BY RONALD BLUM
MOSCOW (AP) — Budweiser has a boat on the Moscow River and a disco. Coke set up an interactive sculpture-video installation in Gorky Park and entertained 5,000 guests during the monthlong tournament. Visa built a campaign around former Sweden star Zlatan Ibrahimovic.
Business went on at the World Cup without the presence of the United States, although the tournament’s visibility decreased across America.
“The absence of the U.S. team here doesn’t change what we’re doing,” said Ricardo Fort, The Coca-Cola Co.’s head of global sponsorships. “The real value is based on how broad our programs are implemented. We have over 180 countries doing work.”
FIFA said after the group stage that of 2.6 million tickets sold, U.S. residents bought about 97,000 on FIFA’s website and from its ticketing centers, second only to host Russia’s 1.1 million. The U.S. was second to host Brazil in 2014, but the American total was around 200,000 that year.
“We were all disappointed when the U.S. team didn’t qualify,” said Brian Perkins, vice president of global marketing for Budweiser at Anheuser-Busch InBev. “But two-thirds of the sales of Budweiser globally are sold outside of the U.S., so actually the bigger part of the business is international, and that’s where all the growth is coming from as well. It really didn’t change much at all.”
World Cup advertising increased sharply in the U.S. during the past few tournaments. Nike used a 70½-foot advertising board near New York’s Penn Station and its store windows to attract attention.
Plans for U.S. marketing changed last October when the U.S. lost at Trinidad and Tobago, ending a string of seven straight World Cup appearances dating to 1990.
“Since Team USA will not be competing, we don’t have much going on,” Nike spokesman Ilana Finley said in an email.
Past World Cups contributed to soccer’s growth in the U.S., both at Major League Soccer and at the youth level. The four matches involving the American team in 2014 were seen by 10 million to 18 million viewers on ESPN and generated what then-U.S. Soccer Federation President Sunil Gulati called “water-cooler talk.” That opportunity was lost in this four-year cycle.
Fox, which holds U.S. English-language television rights, had been projecting four of 64 matches involving the American team.
“We had to pivot quickly,” Fox Sports senior vice president of ad sales Mike Petruzzi said.
While viewers declined from the 2014 tournament in Brazil, the level is up from the 2010 World Cup in South Africa when the U.S. games are factored out.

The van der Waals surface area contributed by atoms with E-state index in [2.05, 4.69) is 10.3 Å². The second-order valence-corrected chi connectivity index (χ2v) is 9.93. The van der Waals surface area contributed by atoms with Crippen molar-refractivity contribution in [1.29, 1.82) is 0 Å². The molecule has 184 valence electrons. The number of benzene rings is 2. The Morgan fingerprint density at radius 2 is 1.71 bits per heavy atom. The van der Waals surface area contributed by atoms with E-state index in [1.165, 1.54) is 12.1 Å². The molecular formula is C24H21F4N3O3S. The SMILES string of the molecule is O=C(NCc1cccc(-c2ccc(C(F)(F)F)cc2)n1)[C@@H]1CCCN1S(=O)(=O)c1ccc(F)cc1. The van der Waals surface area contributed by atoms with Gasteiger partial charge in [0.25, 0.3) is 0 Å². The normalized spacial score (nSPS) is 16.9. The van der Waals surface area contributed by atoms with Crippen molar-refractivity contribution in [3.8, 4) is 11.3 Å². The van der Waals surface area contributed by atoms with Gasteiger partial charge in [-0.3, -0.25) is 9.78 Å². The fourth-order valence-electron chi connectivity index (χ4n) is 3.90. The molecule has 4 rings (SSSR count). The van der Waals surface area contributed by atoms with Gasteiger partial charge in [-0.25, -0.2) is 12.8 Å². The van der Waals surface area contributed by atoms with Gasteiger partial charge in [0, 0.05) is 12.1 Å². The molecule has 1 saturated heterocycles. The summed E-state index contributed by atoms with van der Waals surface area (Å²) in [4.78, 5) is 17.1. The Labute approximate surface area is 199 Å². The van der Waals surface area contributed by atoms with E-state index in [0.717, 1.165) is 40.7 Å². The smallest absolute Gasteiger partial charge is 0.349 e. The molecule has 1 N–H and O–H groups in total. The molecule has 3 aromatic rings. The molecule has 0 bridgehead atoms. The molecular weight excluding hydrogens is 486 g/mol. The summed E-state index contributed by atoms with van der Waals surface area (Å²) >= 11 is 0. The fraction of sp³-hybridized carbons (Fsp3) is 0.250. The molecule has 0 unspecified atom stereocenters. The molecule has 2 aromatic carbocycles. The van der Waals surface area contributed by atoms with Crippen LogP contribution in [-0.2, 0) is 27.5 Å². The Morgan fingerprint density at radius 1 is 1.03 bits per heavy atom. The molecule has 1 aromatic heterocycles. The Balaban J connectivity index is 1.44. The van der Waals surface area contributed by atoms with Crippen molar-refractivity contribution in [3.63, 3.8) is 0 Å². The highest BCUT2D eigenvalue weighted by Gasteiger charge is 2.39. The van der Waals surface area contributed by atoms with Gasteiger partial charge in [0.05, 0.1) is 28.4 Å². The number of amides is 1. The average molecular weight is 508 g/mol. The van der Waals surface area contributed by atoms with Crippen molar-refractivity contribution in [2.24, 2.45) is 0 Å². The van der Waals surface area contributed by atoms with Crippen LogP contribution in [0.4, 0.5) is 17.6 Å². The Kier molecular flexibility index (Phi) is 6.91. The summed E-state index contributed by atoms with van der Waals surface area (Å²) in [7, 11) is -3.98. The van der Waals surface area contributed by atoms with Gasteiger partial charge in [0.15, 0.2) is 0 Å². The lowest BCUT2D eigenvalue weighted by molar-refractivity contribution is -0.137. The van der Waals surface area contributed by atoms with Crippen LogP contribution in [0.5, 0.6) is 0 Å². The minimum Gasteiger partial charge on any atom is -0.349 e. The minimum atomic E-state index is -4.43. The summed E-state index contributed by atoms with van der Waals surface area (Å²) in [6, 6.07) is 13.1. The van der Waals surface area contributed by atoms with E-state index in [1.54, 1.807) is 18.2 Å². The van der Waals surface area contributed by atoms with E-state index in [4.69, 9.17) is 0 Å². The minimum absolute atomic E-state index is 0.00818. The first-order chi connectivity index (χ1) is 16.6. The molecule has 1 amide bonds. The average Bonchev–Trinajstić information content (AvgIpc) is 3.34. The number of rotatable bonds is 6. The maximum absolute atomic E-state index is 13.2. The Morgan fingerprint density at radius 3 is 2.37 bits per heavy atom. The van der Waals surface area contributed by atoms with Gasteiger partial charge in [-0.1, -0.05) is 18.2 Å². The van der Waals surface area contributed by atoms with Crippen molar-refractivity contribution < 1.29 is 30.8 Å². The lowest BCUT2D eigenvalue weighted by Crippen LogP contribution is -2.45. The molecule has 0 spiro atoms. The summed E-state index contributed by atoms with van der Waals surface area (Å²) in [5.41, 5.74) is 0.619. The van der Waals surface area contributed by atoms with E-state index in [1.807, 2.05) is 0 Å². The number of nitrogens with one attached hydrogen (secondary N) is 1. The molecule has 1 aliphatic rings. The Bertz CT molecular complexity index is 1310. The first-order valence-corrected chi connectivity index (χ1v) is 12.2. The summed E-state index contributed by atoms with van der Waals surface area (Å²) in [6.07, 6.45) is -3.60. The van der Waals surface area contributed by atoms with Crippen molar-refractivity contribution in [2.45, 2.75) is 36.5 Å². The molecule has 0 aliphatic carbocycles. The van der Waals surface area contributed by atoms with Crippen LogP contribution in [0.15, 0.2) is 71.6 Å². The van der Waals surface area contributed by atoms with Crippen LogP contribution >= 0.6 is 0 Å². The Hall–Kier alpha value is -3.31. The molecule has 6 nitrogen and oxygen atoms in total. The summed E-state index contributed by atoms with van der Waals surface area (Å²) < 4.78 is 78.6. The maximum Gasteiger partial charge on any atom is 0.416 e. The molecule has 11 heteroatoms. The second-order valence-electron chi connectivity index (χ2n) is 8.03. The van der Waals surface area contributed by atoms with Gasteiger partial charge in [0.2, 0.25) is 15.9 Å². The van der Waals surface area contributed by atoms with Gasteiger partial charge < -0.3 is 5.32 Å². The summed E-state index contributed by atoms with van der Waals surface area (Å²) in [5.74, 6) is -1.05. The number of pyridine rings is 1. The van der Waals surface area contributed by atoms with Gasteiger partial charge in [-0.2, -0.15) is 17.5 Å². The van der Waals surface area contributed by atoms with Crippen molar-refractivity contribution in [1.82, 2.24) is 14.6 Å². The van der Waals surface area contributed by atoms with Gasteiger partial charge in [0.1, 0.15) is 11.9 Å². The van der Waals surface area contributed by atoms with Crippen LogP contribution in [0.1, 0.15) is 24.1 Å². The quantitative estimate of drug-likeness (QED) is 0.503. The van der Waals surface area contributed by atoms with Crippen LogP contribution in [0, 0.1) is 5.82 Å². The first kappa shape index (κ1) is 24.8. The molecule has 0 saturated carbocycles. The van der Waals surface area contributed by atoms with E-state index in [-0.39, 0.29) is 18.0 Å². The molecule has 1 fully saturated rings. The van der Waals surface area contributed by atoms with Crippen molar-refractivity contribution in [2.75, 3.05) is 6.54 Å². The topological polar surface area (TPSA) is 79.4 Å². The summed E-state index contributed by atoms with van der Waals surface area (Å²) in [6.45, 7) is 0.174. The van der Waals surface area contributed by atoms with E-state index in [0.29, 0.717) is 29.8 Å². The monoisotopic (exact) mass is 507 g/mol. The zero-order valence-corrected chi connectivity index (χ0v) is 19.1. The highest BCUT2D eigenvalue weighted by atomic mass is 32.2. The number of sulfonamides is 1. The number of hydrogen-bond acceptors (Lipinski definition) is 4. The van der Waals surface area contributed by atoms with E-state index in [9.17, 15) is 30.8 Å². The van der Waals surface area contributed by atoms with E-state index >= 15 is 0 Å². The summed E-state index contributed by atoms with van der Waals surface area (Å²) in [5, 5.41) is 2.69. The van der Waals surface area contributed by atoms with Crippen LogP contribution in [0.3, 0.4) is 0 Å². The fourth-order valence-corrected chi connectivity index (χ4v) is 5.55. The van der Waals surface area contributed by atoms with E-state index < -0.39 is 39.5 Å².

“You are naturally going to have more people paying attention back home when your country is in the tournament, but there has still been a ton of interest in the World Cup in the United States,” current USSF president Carlos Cordeiro said in an email. “That clearly shows how the game has grown over the years.”
Visa is using the World Cup to expand the use of near field communication contactless payment technology and brought Ibrahimovic, now with MLS’s LA Galaxy, to Russia for the tournament’s first week for promotion.
“Some of the biggest amount of spending that we’re seeing in Russia is coming from American fans who travel to Russia to see the World Cup in person,” said Chris Curtin, Visa’s chief brand and innovation marketing officer.
Visa’s data backed up an impression the percentage of fans from Europe was lower than at past World Cups. Part of the cause may be tension between Russia and western European nations that followed Russia’s invasion of Crimea and military intervention in Ukraine, and accusations by Britain that Russia was behind the poisoning of a former spy living in England.
Through the semifinals, $12 million was charged inside the stadiums to Visa cards issued to cardholders in Russia, followed by those issued in the U.S. ($3 million), Mexico ($1.5 million), China ($1.1 million), Argentina ($700,000), Peru ($560,000), England ($550,000), Brazil ($500,000), Colombia ($420,000) and Australia ($400,000).
France was 13th at $230,000 heading into Sunday’s final against Croatia.
FIFA has seven top-level partners in Adidas, Coca-Cola, Gazprom, Hyundai, Qatar Airways, Visa and Wanda Group, plus five second-level sponsors: Anheuser-Busch, Hisense, McDonald’s, Mengniu Dairy and Vivo.
Hisense, Mengniu, Vivo and Wanda are all Chinese companies, a sign of that nation’s increasing influence in soccer despite the lack of success of its national team.
Among the official FIFA group, Adidas, Anheuser-Busch, Coke and McDonald’s purchased about 20 percent of Fox’s advertising inventory and sponsorships, and Hisense sponsored clock wraps, billboards and graphics, according to Petruzzi. They were joined by tech companies Amazon, Apple and Google.
Coke, Sprint and Volkswagen advertised on U.S. Spanish-language coverage on NBC Universal’s Telemundo network.
Four years from now, the World Cup will be in Qatar, which like Moscow will also be seven hours ahead of Eastern time. The change will be the timing, Nov. 21-Dec. 18, a tournament shortened from 32 days to 28.
“Fourth quarter has got a lot of rating points already with college football, NFL, so it’s going to be very interesting how we approach it,” Petruzzi said. “The holiday stuff will be great, but I also get cautious about fourth quarter because there’s so many rating points out there.”
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